Poverty Eradication

Poverty Eradication, even though an important goal, it can hardly be treated as a pillar of the sustainable development scheme. As a symptom rather than an independent issue in itself, it should have been considered as a sector within the context of green economy, as broadly defined. Even if brought in as one of the main independent pillar, it ought to be considered in realistic terms, so that its intrinsic significance is not eclipsed. It is within this context that its potentialities have to be assessed in view of past triumphs, as well as defaults, in order to profit from professed fortunes and deal with imminent dilemmas, to provide proper elements to be included in anticipated agreements.

Institutional Framework

Sustainable development being a global problem, to tackle it adequately, naturally demands a global response. However, since no such machinery presently exists, the closest approach could be involvement of all stakeholders (viz., national governments, international organizations, private sector, civil society, interest groups, individuals) on all levels (international, regional, national, local).

As a catalyst, the United Nations can play the key role by bringing the national governments together and generating a climate of binding commitments, thereby opening the road for global standards.

With the promulgation of legal norms, appropriate institutional framework will follow, both by design and by practice. A broadly based tripartite structure could initially be established with open channels from the top tier (international) through the middle rungs (regional, national) to the bottom one (local). With their respective responsibilities at their designated stations, they will be coordinated according to their interests and commitments, always linked together by the common cause of a better future for all.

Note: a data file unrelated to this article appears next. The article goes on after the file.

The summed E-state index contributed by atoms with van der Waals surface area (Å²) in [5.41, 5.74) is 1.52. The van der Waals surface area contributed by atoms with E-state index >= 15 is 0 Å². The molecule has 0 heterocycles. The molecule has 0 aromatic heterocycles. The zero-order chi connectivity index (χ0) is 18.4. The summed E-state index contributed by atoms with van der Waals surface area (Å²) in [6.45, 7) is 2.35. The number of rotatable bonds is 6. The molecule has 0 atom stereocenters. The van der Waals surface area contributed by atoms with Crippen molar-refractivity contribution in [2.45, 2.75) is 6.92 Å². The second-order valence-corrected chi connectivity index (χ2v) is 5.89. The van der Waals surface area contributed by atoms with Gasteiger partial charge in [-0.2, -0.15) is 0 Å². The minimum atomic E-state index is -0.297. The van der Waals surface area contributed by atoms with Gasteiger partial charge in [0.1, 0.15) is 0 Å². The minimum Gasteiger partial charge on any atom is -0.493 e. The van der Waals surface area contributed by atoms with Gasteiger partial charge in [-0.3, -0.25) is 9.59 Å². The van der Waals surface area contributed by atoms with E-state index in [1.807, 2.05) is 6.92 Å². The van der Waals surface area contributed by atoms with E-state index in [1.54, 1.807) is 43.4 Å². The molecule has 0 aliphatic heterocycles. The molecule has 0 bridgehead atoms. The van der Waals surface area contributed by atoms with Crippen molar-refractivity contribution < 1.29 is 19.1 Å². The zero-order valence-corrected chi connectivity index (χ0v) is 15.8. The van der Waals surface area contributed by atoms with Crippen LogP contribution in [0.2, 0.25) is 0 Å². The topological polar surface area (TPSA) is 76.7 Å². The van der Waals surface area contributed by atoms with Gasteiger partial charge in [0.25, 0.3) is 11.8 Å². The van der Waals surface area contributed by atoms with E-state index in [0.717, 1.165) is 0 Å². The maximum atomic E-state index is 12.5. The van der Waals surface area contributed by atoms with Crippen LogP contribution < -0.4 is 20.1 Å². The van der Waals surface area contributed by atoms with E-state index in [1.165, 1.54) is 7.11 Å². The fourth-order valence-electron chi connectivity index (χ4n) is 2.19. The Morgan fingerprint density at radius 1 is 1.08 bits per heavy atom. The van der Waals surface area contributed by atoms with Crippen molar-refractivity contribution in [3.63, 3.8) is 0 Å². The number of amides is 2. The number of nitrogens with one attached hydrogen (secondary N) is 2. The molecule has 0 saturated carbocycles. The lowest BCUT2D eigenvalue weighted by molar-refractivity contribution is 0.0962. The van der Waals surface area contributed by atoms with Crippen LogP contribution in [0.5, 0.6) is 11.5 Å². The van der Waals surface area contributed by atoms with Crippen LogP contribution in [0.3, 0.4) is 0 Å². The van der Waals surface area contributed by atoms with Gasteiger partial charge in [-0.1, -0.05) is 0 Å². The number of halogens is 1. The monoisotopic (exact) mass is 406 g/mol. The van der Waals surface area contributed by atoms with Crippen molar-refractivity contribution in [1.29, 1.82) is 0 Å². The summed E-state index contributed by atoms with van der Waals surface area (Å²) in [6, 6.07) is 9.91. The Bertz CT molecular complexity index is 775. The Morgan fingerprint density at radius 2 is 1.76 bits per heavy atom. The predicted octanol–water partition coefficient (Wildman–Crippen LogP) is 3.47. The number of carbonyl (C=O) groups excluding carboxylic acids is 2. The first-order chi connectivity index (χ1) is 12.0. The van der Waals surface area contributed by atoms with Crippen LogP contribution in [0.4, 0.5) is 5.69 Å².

With the underlain devotion and constant practice, the urge for integration of all functional levels into a single administrative authority will tend to increase in time, finally to be merged into a compact body of all pursuances.

Proposals for Refinement

Refinement of all its facets of the sustainable development scheme will come from three elements: i) conceptual soundness; ii) functional reality; and iii) growth potential.

As for the green economy, while its concept is sound, its functional reality rests on the will of sovereign states. For a successful passage, it has to be broadly based and functionally viable to serve the largest interests, while able to cut through the resisting impediments.

As regards to the premise of poverty eradication, it is difficult for it to stand alone as a main independent pillar of the sustainable development scheme, because essentially it is a dependent component of other interacting factors. Its refinement therefore depends either on making it a part of a larger phenomenon or broadening it separately as an independent entity.

Concerning the institutional framework, its refinement includes its functional efficacy on all organizational levels, with reliable coordination among them. With the aid of international organizations and cooperation with regional entities as well a national sovereigns and local authorities, it will apt to present itself as a viable structure, capable of taking the current load while having the capacity of constant improvement for future responsibilities.